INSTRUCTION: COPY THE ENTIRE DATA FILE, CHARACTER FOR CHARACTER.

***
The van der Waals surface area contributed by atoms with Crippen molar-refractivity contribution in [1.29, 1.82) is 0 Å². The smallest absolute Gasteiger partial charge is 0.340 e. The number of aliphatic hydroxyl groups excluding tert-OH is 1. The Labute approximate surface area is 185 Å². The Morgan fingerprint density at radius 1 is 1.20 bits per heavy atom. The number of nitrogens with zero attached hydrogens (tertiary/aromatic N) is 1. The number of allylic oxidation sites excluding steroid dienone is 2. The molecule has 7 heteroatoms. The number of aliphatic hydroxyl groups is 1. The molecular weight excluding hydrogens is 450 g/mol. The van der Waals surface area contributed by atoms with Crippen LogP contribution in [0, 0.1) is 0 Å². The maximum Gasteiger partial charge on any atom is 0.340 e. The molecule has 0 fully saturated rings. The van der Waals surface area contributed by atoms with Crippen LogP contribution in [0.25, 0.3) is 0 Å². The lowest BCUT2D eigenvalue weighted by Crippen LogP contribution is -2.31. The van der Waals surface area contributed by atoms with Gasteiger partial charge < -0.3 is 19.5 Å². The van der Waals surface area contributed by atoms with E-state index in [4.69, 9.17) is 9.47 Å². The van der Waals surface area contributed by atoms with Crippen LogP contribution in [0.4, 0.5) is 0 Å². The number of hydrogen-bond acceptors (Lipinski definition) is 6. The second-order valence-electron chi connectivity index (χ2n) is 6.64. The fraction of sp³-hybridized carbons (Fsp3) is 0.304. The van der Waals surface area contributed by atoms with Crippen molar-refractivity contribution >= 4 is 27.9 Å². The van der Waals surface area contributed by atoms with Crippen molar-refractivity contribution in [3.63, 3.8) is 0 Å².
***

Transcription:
The van der Waals surface area contributed by atoms with Crippen molar-refractivity contribution in [1.29, 1.82) is 0 Å². The smallest absolute Gasteiger partial charge is 0.340 e. The number of aliphatic hydroxyl groups excluding tert-OH is 1. The Labute approximate surface area is 185 Å². The Morgan fingerprint density at radius 1 is 1.20 bits per heavy atom. The number of nitrogens with zero attached hydrogens (tertiary/aromatic N) is 1. The number of allylic oxidation sites excluding steroid dienone is 2. The molecule has 7 heteroatoms. The number of aliphatic hydroxyl groups is 1. The molecular weight excluding hydrogens is 450 g/mol. The van der Waals surface area contributed by atoms with Crippen LogP contribution in [0, 0.1) is 0 Å². The maximum Gasteiger partial charge on any atom is 0.340 e. The molecule has 0 fully saturated rings. The van der Waals surface area contributed by atoms with Crippen LogP contribution in [0.25, 0.3) is 0 Å². The lowest BCUT2D eigenvalue weighted by Crippen LogP contribution is -2.31. The van der Waals surface area contributed by atoms with Gasteiger partial charge < -0.3 is 19.5 Å². The van der Waals surface area contributed by atoms with E-state index in [4.69, 9.17) is 9.47 Å². The van der Waals surface area contributed by atoms with Crippen LogP contribution in [0.4, 0.5) is 0 Å². The number of hydrogen-bond acceptors (Lipinski definition) is 6. The second-order valence-electron chi connectivity index (χ2n) is 6.64. The fraction of sp³-hybridized carbons (Fsp3) is 0.304. The van der Waals surface area contributed by atoms with Crippen molar-refractivity contribution >= 4 is 27.9 Å². The van der Waals surface area contributed by atoms with Crippen molar-refractivity contribution in [3.63, 3.8) is 0 Å².